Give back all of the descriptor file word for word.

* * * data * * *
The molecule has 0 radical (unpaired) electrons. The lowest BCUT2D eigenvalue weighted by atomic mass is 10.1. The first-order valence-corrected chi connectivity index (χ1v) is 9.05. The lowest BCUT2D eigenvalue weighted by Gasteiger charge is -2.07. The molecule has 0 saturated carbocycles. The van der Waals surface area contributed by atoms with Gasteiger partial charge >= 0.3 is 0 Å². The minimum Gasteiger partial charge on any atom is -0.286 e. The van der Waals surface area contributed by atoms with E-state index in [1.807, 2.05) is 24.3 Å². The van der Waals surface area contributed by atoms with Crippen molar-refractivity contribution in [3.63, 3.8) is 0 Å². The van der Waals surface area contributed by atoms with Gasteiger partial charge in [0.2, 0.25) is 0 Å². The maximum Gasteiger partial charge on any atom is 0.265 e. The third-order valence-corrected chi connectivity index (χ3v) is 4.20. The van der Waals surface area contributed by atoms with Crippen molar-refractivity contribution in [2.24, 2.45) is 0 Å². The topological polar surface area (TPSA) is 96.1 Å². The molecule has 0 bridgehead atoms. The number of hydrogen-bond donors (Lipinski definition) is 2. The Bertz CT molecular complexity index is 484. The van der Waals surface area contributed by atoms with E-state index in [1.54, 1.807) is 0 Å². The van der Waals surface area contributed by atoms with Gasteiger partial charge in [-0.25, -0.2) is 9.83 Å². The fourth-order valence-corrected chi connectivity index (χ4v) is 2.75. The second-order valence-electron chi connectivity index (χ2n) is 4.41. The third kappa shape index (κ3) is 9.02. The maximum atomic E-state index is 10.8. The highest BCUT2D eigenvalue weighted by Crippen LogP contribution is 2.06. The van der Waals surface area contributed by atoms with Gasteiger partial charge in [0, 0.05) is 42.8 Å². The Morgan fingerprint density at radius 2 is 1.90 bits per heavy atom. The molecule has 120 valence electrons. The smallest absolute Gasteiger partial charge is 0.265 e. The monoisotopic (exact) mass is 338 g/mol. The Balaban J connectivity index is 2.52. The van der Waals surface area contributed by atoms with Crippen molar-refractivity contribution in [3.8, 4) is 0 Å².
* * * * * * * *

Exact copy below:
The molecule has 0 radical (unpaired) electrons. The lowest BCUT2D eigenvalue weighted by atomic mass is 10.1. The first-order valence-corrected chi connectivity index (χ1v) is 9.05. The lowest BCUT2D eigenvalue weighted by Gasteiger charge is -2.07. The molecule has 0 saturated carbocycles. The van der Waals surface area contributed by atoms with Gasteiger partial charge >= 0.3 is 0 Å². The minimum Gasteiger partial charge on any atom is -0.286 e. The van der Waals surface area contributed by atoms with E-state index in [1.807, 2.05) is 24.3 Å². The van der Waals surface area contributed by atoms with Crippen molar-refractivity contribution in [3.63, 3.8) is 0 Å². The van der Waals surface area contributed by atoms with Gasteiger partial charge in [0.2, 0.25) is 0 Å². The maximum Gasteiger partial charge on any atom is 0.265 e. The third-order valence-corrected chi connectivity index (χ3v) is 4.20. The van der Waals surface area contributed by atoms with Crippen molar-refractivity contribution in [2.24, 2.45) is 0 Å². The topological polar surface area (TPSA) is 96.1 Å². The molecule has 0 bridgehead atoms. The number of hydrogen-bond donors (Lipinski definition) is 2. The Bertz CT molecular complexity index is 484. The van der Waals surface area contributed by atoms with E-state index in [1.54, 1.807) is 0 Å². The van der Waals surface area contributed by atoms with Gasteiger partial charge in [-0.25, -0.2) is 9.83 Å². The fourth-order valence-corrected chi connectivity index (χ4v) is 2.75. The second-order valence-electron chi connectivity index (χ2n) is 4.41. The third kappa shape index (κ3) is 9.02. The maximum atomic E-state index is 10.8. The highest BCUT2D eigenvalue weighted by Crippen LogP contribution is 2.06. The van der Waals surface area contributed by atoms with Gasteiger partial charge in [0, 0.05) is 42.8 Å². The Morgan fingerprint density at radius 2 is 1.90 bits per heavy atom. The molecule has 120 valence electrons. The smallest absolute Gasteiger partial charge is 0.265 e. The monoisotopic (exact) mass is 338 g/mol. The Balaban J connectivity index is 2.52. The van der Waals surface area contributed by atoms with Crippen molar-refractivity contribution in [3.8, 4) is 0 Å².